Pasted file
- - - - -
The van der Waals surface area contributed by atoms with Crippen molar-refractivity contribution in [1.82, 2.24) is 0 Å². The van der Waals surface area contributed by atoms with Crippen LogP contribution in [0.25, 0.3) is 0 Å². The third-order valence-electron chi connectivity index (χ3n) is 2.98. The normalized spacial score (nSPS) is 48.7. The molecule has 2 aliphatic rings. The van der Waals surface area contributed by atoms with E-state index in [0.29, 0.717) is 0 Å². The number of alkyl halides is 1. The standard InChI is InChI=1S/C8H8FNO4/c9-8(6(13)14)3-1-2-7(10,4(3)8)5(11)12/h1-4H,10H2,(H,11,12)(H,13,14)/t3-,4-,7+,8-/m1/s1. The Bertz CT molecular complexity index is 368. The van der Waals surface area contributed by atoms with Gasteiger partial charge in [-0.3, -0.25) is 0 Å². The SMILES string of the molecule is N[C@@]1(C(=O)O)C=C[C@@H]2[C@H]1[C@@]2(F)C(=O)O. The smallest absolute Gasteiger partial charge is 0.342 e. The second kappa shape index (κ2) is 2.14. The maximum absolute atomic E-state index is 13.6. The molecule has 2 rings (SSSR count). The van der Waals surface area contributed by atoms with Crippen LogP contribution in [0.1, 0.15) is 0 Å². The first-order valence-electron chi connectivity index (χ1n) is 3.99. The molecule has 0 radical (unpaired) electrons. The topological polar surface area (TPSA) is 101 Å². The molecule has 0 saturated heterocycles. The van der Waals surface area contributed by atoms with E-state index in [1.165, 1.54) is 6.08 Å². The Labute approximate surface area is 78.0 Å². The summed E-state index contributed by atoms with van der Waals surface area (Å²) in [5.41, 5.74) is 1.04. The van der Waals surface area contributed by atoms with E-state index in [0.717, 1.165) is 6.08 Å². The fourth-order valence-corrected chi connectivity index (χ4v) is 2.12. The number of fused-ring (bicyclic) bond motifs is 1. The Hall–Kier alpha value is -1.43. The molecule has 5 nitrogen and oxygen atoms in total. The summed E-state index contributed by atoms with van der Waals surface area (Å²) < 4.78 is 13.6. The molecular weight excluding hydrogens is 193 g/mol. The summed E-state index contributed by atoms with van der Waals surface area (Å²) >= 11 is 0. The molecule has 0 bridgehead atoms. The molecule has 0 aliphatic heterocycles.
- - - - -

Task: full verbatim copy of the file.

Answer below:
The van der Waals surface area contributed by atoms with Crippen molar-refractivity contribution in [1.82, 2.24) is 0 Å². The van der Waals surface area contributed by atoms with Crippen LogP contribution in [0.25, 0.3) is 0 Å². The third-order valence-electron chi connectivity index (χ3n) is 2.98. The normalized spacial score (nSPS) is 48.7. The molecule has 2 aliphatic rings. The van der Waals surface area contributed by atoms with E-state index in [0.29, 0.717) is 0 Å². The number of alkyl halides is 1. The standard InChI is InChI=1S/C8H8FNO4/c9-8(6(13)14)3-1-2-7(10,4(3)8)5(11)12/h1-4H,10H2,(H,11,12)(H,13,14)/t3-,4-,7+,8-/m1/s1. The Bertz CT molecular complexity index is 368. The van der Waals surface area contributed by atoms with Gasteiger partial charge in [-0.3, -0.25) is 0 Å². The SMILES string of the molecule is N[C@@]1(C(=O)O)C=C[C@@H]2[C@H]1[C@@]2(F)C(=O)O. The smallest absolute Gasteiger partial charge is 0.342 e. The second kappa shape index (κ2) is 2.14. The maximum absolute atomic E-state index is 13.6. The molecule has 2 rings (SSSR count). The van der Waals surface area contributed by atoms with Crippen LogP contribution in [0.1, 0.15) is 0 Å². The first-order valence-electron chi connectivity index (χ1n) is 3.99. The molecule has 0 radical (unpaired) electrons. The topological polar surface area (TPSA) is 101 Å². The molecule has 0 saturated heterocycles. The van der Waals surface area contributed by atoms with E-state index in [1.165, 1.54) is 6.08 Å². The Labute approximate surface area is 78.0 Å². The summed E-state index contributed by atoms with van der Waals surface area (Å²) in [5.41, 5.74) is 1.04. The van der Waals surface area contributed by atoms with E-state index in [0.717, 1.165) is 6.08 Å². The fourth-order valence-corrected chi connectivity index (χ4v) is 2.12. The number of fused-ring (bicyclic) bond motifs is 1. The Hall–Kier alpha value is -1.43. The molecule has 5 nitrogen and oxygen atoms in total. The summed E-state index contributed by atoms with van der Waals surface area (Å²) < 4.78 is 13.6. The molecular weight excluding hydrogens is 193 g/mol. The summed E-state index contributed by atoms with van der Waals surface area (Å²) >= 11 is 0. The molecule has 0 bridgehead atoms. The molecule has 0 aliphatic heterocycles.